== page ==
The lungs are an indicator organ, according to veterinarian Terri Ollivett. When there are breakdowns in the calf rearing process, for instance, damage can show up in the lungs in the form of subclinical pneumonia.

When sick calves don’t show clinical signs, it is really difficult for animal caretakers to make treatment decisions early enough to benefit the calf. That is why Ollivett, an associate professor at the University of Wisconsin-Madison School of Veterinary Medicine, is a proponent of lung ultrasound. She shared details about the tool during the February Hoard’s Dairyman webinar.

Many questions can be answered on farms that use ultrasound as a tool to identify and track bovine respiratory disease (BRD), Ollivett said. For starters, ultrasound can identify new cases of BRD in calves that are not showing symptoms. It can also help farms get a grasp on prevalence of disease by seeing how many calves are affected.

Routine scanning can reveal at what age calves are getting sick with BRD. It is also a way to evaluate the efficacy of treatment protocols and the proficiency of the people caring for the calves.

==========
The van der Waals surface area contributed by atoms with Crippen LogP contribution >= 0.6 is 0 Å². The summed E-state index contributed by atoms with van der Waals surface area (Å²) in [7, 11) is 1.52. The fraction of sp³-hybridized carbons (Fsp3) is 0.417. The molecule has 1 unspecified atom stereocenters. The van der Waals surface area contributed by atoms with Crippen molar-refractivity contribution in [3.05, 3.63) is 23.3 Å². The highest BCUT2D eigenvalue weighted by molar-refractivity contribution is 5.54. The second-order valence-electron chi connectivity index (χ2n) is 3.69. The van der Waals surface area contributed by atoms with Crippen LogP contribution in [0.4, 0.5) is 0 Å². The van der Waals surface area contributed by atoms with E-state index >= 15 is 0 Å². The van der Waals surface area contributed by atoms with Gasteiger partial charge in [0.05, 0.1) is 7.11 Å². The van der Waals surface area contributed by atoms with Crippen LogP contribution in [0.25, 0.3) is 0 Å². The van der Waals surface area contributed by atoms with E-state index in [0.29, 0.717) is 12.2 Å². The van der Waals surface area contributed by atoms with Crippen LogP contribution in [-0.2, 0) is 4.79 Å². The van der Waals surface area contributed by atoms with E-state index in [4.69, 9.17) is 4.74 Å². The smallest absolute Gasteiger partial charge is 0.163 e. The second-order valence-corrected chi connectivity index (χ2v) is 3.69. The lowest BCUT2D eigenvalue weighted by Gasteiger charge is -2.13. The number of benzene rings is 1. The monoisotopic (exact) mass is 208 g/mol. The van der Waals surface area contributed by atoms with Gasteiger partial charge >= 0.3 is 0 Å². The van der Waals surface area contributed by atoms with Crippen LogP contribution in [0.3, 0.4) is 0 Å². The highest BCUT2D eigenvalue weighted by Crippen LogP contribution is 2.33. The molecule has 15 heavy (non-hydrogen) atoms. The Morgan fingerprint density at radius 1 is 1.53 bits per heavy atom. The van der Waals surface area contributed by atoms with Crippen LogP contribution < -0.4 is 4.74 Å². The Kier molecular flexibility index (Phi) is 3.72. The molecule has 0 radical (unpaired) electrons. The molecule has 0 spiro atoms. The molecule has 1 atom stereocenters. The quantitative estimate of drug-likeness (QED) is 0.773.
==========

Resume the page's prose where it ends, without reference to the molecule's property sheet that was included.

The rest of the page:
Ollivett acknowledged it can be overwhelming to begin ultrasounding calves’ lungs if it has not been done on the farm before, so she offered an approach of performing lung scans at four strategic points to help farms get started.

  1. Scan weaning age calves to determine what percentage of calves have pneumonia at the start of weaning. The goal is less than 15%, Ollivett said.
  2. Scan calves at the start of treatment for BRD. If too many calves have high lung scores at the start of treatment, they are not getting treated soon enough. On the flip side, if too many calves with normal lungs are getting treated, then there could be overtreatment taking place or another disease that is infecting calves.
  3. Scan calves seven to 10 days after treatment to see if the current protocols are working.
  4. Scan calves using the 12 x 7 model. Ollivett explained that this means scanning groups of 12 calves at seven-day intervals, at 7 days old, 14 days old, and so on. The purpose is to identify when respiratory disease starts on the farm.

The ultimate goal is to wean clean, Ollivett said. “If calves don’t get to weaning with clean lungs, we failed them twice,” she stated. We either let them get pneumonia, didn’t find it, and didn’t treat it, or we let them get pneumonia, found it and treated it, but didn’t cure it.

To learn more, watch the February Hoard’s Dairyman webinar, “Using lung ultrasound as a management tool.” The sponsor for the webinar was Agri-Plastics.

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(c) Hoard's Dairyman Intel 2024
February 29, 2024
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